Several spin-offs and sequels to the original series have been made, featuring all or most of the original cast. These include another sitcom, an animated series, a variety show, television movies, a dramatic series, a stage play, and theatrical movies:
A final-season Brady Bunch episode, "Kelly's Kids", was intended as a pilot for a prospective spin-off series of the same name. Ken Berry starred as Ken Kelly, a friend and neighbor of the Bradys, who with his wife Kathy (Brooke Bundy) adopted three orphaned boys of different racial backgrounds. One of the adopted sons was played by Todd Lookinland, the younger brother of Mike Lookinland. While Kelly's Kids was not subsequently picked up as a full series, producer Sherwood Schwartz reworked the basic premise for the short-lived 1980s sitcom Together We Stand starring Elliott Gould and Dee Wallace.
The Brady Kids
A 22-episode animated Saturday morning cartoon series, produced by Filmation and airing on ABC from September 1972 to August 1974, is about the Brady kids having various adventures. The family's adults were never seen or mentioned, and the "home" scenes were in a very large, well-appointed tree house. Several animals were regular characters, including two non-English-speaking pandas (Ping and Pong), a talking bird (Marlon) which could do magic, and an ordinary pet dog (Mop Top, not Tiger). The first 17 episodes featured the voices of all six of the original child actors from the show, but Barry Williams, Maureen McCormick, and Christopher Knight were replaced for the last five episodes due to a contract dispute.
The Brady Bunch Variety Hour
On November 28, 1976, a two-hour television special entitled The Brady Bunch Variety Hour aired on ABC. Eve Plumb was the only regular cast member from the original show who declined to be in the series and the role of Jan was recast with Geri Reischl. Produced by Sid and Marty Krofft, the sibling team behind H.R. Pufnstuf, Donny and Marie, and other variety shows and children's series of the era, the show was intended to air every fifth week in the same slot as The Hardy Boys/Nancy Drew Mysteries, but ended up being scheduled sporadically throughout the season, leading to inconsistent ratings and its inevitable cancellation.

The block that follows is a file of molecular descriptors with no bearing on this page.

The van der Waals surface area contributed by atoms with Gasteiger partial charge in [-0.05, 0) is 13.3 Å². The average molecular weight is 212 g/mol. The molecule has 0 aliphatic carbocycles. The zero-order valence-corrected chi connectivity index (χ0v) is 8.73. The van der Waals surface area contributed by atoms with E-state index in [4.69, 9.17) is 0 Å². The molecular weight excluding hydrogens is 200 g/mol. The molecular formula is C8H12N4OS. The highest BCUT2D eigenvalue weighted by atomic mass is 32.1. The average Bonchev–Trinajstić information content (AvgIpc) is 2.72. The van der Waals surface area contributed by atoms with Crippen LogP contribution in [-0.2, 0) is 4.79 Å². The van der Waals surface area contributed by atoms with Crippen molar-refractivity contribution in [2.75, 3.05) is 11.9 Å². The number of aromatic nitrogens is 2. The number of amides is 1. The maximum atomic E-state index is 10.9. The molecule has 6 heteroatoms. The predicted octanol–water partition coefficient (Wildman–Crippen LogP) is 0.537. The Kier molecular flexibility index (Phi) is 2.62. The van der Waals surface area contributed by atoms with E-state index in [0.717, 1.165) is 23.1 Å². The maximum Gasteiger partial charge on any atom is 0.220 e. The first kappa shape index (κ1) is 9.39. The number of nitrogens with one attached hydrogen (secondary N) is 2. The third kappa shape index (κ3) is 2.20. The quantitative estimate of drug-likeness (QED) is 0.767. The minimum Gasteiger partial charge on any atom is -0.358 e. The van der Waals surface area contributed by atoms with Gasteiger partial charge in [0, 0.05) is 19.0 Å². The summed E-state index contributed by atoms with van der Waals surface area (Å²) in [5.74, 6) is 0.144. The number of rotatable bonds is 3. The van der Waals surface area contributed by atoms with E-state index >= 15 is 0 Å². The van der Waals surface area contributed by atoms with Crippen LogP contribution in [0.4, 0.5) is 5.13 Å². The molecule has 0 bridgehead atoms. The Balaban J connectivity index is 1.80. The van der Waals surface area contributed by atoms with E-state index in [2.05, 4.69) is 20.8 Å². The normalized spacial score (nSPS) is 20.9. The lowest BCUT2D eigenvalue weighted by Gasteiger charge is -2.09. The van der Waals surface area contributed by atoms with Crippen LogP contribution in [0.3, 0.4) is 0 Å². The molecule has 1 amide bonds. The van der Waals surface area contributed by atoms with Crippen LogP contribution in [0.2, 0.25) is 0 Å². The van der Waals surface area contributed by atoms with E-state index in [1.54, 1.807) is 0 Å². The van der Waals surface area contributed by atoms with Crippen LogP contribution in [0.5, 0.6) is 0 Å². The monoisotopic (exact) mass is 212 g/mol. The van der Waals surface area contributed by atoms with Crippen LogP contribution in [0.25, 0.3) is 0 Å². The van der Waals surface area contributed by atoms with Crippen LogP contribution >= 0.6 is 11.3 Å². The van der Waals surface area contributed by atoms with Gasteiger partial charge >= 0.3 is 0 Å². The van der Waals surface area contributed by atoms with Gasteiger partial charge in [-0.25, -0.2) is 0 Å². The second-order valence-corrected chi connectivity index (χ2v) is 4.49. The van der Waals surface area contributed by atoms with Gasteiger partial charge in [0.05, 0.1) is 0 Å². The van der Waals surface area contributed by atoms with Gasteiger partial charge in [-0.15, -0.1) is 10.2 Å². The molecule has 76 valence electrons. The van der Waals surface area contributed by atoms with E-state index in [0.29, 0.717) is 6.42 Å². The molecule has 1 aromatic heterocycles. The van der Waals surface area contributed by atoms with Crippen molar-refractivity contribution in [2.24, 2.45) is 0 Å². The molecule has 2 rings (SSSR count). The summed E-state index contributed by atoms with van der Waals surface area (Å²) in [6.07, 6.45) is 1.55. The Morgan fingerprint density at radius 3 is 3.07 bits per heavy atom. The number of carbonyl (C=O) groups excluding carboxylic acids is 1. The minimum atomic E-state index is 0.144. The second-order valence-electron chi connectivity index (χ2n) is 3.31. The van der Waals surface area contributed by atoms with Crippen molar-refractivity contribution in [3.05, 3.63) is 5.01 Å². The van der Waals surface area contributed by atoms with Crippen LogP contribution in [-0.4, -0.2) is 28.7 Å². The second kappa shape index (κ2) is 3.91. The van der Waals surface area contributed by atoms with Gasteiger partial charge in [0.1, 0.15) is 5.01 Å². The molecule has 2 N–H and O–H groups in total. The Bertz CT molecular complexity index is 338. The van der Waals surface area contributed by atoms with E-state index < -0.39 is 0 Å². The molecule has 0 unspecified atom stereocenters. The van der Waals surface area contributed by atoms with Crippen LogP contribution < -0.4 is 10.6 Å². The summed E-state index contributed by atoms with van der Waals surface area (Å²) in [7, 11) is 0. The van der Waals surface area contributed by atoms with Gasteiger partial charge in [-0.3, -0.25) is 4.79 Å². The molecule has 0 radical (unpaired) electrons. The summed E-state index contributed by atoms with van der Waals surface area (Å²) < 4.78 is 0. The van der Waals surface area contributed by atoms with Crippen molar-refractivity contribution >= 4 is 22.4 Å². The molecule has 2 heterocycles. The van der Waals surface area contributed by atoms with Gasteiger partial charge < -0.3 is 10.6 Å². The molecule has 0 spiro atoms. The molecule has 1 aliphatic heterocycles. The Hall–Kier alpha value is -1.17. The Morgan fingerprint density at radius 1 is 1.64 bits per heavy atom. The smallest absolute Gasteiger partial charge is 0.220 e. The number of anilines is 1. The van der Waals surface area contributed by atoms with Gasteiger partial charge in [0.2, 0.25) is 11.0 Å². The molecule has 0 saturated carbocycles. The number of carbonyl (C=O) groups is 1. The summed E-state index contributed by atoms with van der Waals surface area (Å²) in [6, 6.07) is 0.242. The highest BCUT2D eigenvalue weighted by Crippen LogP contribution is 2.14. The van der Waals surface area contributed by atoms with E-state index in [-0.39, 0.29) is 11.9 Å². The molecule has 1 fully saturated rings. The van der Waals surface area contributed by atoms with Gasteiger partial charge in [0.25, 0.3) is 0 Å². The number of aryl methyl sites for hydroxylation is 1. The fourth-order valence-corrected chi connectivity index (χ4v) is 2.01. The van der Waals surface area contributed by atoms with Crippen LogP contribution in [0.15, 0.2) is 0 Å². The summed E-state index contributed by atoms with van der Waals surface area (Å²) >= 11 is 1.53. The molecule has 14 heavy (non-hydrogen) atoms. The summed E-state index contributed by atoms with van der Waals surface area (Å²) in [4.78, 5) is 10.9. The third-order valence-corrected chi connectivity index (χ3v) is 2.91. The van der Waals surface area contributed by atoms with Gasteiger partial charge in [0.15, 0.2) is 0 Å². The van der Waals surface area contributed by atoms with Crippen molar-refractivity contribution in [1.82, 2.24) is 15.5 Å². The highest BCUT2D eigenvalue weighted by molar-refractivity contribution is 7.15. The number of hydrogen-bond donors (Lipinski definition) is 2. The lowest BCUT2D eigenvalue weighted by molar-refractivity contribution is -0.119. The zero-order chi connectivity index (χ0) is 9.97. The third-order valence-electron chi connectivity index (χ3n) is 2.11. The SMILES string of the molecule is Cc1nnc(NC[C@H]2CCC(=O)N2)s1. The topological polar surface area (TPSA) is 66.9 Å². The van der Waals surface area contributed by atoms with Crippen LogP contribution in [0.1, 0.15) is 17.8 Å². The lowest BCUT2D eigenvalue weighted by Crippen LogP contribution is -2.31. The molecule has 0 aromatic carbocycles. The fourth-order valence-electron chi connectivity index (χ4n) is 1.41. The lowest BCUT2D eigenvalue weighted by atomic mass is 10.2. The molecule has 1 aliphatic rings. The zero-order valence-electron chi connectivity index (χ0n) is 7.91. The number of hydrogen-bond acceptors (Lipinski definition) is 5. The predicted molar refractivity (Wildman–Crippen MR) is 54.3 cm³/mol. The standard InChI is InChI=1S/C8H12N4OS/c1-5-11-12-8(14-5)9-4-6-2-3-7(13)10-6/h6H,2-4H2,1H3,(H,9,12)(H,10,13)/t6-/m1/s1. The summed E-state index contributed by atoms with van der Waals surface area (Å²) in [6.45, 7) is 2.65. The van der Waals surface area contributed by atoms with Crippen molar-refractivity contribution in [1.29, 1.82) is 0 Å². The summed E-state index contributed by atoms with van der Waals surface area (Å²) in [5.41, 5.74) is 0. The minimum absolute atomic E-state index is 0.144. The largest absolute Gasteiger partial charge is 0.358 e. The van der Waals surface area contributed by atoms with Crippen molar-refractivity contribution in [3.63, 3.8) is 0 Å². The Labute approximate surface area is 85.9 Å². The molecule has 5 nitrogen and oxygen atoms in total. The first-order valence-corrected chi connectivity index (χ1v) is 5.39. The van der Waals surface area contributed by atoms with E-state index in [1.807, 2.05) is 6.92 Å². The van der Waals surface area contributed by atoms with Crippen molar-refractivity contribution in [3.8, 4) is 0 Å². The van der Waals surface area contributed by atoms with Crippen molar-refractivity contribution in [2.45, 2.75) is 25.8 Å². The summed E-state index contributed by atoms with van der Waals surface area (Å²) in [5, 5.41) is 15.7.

In 2009, Brady Bunch cast member Susan Olsen, with Lisa Sutton, published a book, Love to Love You Bradys, which dissects and celebrates the Variety Hour as a cult classic.
The Brady Girls Get Married / The Brady Brides
A TV reunion movie called The Brady Girls Get Married was produced in 1981. Although scheduled to be shown in its original full-length movie format, NBC at the last minute divided it into half-hour segments and showed one part a week for three weeks, and the fourth week debuted a spin-off sitcom titled The Brady Brides. The reunion movie featured the entire original cast; this proved to be the only time the entire cast worked together on a single project following the cancellation of the original series. The movie's opening credits featured the season-one "Grid" and theme song, with the addition of The Brady Girls Get Married title. The movie shows what the characters had been doing since the original series ended: Mike is still an architect, Carol is a real-estate agent, Marcia is a fashion designer, Jan is also an architect, Greg is a doctor, Peter is in the Air Force, Bobby and Cindy are in college, and Alice has married Sam. Eventually, they all reunite for Marcia and Jan's double wedding.
The Brady Brides features Maureen McCormick (Marcia) and Eve Plumb (Jan) in regular roles. The series begins with Marcia and Jan and their new husbands buying a house and living together. The clashes between Jan's uptight and conservative husband, Philip Covington III (a college professor in science who is several years older than Jan, played by Ron Kuhlman) and Marcia's slovenly and more bohemian husband, Wally Logan (a fun-loving salesman for a large toy company, played by Jerry Houser), were the pivot on which many of the stories were based, not unlike The Odd Couple. Florence Henderson and Ann B. Davis also appeared regularly. Ten episodes were aired before the sitcom was cancelled. This was the only Brady show in sitcom form to be filmed in front of a live studio audience. Bob Eubanks guest-starred as himself in an episode where the two couples appear on The Newlywed Game.